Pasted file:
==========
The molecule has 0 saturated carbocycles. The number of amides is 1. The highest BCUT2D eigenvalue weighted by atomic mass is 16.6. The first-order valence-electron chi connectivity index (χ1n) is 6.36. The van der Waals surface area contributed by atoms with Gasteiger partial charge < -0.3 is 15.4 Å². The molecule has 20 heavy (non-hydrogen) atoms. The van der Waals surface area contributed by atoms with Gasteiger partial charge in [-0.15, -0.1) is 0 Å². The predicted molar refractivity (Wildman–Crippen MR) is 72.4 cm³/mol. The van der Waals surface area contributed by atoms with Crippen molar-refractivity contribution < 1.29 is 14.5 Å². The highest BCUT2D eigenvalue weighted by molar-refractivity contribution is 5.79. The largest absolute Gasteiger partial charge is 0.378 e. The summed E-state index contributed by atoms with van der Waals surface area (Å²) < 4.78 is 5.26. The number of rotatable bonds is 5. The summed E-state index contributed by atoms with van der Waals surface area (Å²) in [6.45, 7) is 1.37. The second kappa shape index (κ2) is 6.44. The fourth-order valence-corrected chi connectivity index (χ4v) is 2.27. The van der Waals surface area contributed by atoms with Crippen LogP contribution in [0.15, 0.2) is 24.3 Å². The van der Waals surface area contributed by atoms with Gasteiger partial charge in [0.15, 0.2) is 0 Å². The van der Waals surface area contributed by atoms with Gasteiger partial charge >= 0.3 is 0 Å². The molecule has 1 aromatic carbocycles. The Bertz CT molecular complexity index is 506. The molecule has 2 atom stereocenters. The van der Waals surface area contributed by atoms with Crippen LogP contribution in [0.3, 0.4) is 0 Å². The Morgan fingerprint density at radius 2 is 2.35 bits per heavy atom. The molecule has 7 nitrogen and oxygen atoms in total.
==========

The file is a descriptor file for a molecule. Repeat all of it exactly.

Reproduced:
The molecule has 0 saturated carbocycles. The number of amides is 1. The highest BCUT2D eigenvalue weighted by atomic mass is 16.6. The first-order valence-electron chi connectivity index (χ1n) is 6.36. The van der Waals surface area contributed by atoms with Gasteiger partial charge < -0.3 is 15.4 Å². The molecule has 20 heavy (non-hydrogen) atoms. The van der Waals surface area contributed by atoms with Gasteiger partial charge in [-0.15, -0.1) is 0 Å². The predicted molar refractivity (Wildman–Crippen MR) is 72.4 cm³/mol. The van der Waals surface area contributed by atoms with Crippen molar-refractivity contribution < 1.29 is 14.5 Å². The highest BCUT2D eigenvalue weighted by molar-refractivity contribution is 5.79. The largest absolute Gasteiger partial charge is 0.378 e. The summed E-state index contributed by atoms with van der Waals surface area (Å²) < 4.78 is 5.26. The number of rotatable bonds is 5. The summed E-state index contributed by atoms with van der Waals surface area (Å²) in [6.45, 7) is 1.37. The second kappa shape index (κ2) is 6.44. The fourth-order valence-corrected chi connectivity index (χ4v) is 2.27. The van der Waals surface area contributed by atoms with Crippen LogP contribution in [0.15, 0.2) is 24.3 Å². The van der Waals surface area contributed by atoms with Gasteiger partial charge in [0.15, 0.2) is 0 Å². The van der Waals surface area contributed by atoms with Gasteiger partial charge >= 0.3 is 0 Å². The molecule has 1 aromatic carbocycles. The Bertz CT molecular complexity index is 506. The molecule has 2 atom stereocenters. The van der Waals surface area contributed by atoms with Crippen LogP contribution in [0.3, 0.4) is 0 Å². The Morgan fingerprint density at radius 2 is 2.35 bits per heavy atom. The molecule has 7 nitrogen and oxygen atoms in total.